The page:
—By California Department of Fish and Wildlife
Five poachers were recently convicted and sentenced in Lake County for illegally spotlighting and killing deer, the California Department of Fish and Wildlife (CDFW) and the Lake County District Attorney’s Office announced on Tuesday.
On August 24, 2013, Lake County Wildlife Officers conducted a night patrol targeting those who use bright lights to shine at and then kill deer at night, an illegal activity commonly called spotlighting. Warden-pilots from CDFW’s Air Services assisted by providing overhead surveillance.
Just after midnight, the warden-pilots noticed spotlighting near Lucerne. Using night vision, they observed occupants of a vehicle shoot and kill two animals. The men walked up to the two dead animals, and then turned around, walked back to the vehicle and drove away, leaving the carcasses to waste. The men continued using the spotlight as they drove around that night. Wildlife officers on the ground responded and detained five occupants from the suspect vehicle. They found multiple firearms and a spotlight plugged into the cigarette lighter. When they returned to the site where the warden-pilots saw the shooting, they found two freshly killed does.Lake County Chief Deputy District Attorney Richard Hinchcliff, who supervises the prosecution of poaching and pollution crimes, filed charges against all five suspects, including conspiracy, spotlighting, wanton waste of game and other related charges.
On Dec. 10, Alfonso Ochoa, from Petaluma, and Alfonso Magana-Torres, from Gardena, entered no contest pleas to spotlighting and wanton waste of game. They were each ordered by Judge Andrew Blum to pay $1,155 in fines, sentenced to three years’ probation, including no hunting and no firearm possession for three years, and ordered to forfeit a Remington .308 rifle and Browning handgun for destruction. In addition, Ochoa was ordered to serve 30 days jail.
Also on Dec. 10, Arturo Villanueva-Gomez, from Fairfield, entered a no-contest plea to spotlighting and was sentenced to three years’ probation, no hunting for three years, and was ordered to pay a $1,155 fine and forfeit a Remington .30-06 rifle for destruction.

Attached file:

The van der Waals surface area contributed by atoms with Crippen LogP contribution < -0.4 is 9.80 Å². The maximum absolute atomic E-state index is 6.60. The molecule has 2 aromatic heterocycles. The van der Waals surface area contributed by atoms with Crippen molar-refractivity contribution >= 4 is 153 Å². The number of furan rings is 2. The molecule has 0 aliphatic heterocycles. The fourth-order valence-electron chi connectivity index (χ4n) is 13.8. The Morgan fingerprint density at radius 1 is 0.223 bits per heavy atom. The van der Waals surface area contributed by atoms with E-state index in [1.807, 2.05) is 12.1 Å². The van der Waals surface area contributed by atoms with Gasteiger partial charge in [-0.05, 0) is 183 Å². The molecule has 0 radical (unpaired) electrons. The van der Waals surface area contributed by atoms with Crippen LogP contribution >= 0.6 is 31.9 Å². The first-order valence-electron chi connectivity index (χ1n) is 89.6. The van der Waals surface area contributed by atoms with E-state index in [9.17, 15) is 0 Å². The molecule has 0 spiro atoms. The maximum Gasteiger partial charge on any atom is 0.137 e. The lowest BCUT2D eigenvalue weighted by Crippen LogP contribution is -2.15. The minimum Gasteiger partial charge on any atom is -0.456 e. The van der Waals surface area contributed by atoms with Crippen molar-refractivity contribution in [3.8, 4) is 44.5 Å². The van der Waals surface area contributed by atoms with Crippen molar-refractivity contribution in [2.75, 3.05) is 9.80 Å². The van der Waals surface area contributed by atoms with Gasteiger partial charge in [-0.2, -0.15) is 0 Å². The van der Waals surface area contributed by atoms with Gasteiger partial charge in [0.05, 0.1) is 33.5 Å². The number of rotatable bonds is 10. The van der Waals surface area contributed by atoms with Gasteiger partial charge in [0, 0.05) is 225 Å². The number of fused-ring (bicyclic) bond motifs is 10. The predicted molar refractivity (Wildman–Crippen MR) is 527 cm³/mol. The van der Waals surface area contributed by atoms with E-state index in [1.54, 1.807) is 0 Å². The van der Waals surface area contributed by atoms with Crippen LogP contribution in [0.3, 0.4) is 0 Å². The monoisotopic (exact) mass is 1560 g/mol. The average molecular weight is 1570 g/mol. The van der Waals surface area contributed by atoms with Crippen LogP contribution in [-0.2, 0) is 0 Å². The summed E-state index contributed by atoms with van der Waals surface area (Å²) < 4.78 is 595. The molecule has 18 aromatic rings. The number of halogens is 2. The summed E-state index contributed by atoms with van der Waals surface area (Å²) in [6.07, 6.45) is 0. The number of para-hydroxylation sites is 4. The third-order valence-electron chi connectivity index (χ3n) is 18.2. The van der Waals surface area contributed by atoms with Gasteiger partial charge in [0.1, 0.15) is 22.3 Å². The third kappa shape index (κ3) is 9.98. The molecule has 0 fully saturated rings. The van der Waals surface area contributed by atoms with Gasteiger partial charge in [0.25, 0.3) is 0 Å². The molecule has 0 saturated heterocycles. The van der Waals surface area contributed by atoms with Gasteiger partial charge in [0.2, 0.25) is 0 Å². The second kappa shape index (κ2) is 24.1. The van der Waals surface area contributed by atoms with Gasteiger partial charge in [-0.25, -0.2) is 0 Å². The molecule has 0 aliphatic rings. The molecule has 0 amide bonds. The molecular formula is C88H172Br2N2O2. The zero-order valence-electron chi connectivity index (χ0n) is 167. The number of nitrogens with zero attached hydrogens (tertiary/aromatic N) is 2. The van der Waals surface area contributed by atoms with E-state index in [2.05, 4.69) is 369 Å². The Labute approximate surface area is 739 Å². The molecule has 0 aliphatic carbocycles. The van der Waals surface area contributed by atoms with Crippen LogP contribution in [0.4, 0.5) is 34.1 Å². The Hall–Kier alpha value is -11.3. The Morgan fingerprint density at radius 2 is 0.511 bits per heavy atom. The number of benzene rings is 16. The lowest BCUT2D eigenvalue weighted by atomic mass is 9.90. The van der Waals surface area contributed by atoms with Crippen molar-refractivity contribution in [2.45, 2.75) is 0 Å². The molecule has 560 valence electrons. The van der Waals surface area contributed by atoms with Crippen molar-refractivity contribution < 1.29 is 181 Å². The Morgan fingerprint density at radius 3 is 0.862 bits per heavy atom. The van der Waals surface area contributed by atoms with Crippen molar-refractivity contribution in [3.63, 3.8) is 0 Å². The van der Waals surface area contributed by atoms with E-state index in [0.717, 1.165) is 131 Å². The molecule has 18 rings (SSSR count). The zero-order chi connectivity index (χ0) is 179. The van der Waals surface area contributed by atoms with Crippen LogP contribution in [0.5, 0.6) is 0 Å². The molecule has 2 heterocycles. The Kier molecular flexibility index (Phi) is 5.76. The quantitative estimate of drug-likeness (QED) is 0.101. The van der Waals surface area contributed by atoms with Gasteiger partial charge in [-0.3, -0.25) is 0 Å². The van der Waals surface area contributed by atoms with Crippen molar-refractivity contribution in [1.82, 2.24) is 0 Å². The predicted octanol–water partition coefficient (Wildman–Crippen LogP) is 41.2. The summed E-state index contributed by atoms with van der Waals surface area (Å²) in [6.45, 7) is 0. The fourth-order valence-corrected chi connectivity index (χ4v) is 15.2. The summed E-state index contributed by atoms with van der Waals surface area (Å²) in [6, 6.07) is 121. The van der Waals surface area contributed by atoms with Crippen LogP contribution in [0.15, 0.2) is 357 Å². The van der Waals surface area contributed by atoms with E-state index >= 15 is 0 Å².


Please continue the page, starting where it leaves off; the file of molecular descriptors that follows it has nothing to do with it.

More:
On Jan. 14, Jose Alberto Rodriguez, from Englewood, entered a no-contest plea to spotlighting and was sentenced to three years’ probation, no hunting for three years, and ordered to pay a $1,155 fine and forfeit a .30-06 rifle.
On Feb. 4, Jaime Rodriguez, from Lennox, entered a no-contest plea to spotlighting and was sentenced to three years’ probation and three years no hunting. Rodriguez was also ordered to pay a $1,155 fine and to forfeit for destruction a .357 Magnum Rossi pistol and a backpack.
Hinchcliff recognized the effort of Lake County Superior Court Judge Andrew Blum for each of the five cases, plus other local judges who are willing to impose tough sentences on violators.
“Without the cooperation of local judges we cannot obtain sentences that significantly punish violators and deter would-be violators,” said Hinchcliff. “Our local judges continue to demonstrate how much they care about our fish and wildlife resources. Poaching will not be tolerated in Lake County.”
Wildlife officers make the majority of contacts with law-abiding hunters and anglers. Special “spotlighting” details are intensive efforts to help wildlife officers catch deer poachers. Anyone with information about poaching or pollution activity in California is encouraged to call CDFW’s CalTIP hotline at 888-334-2258.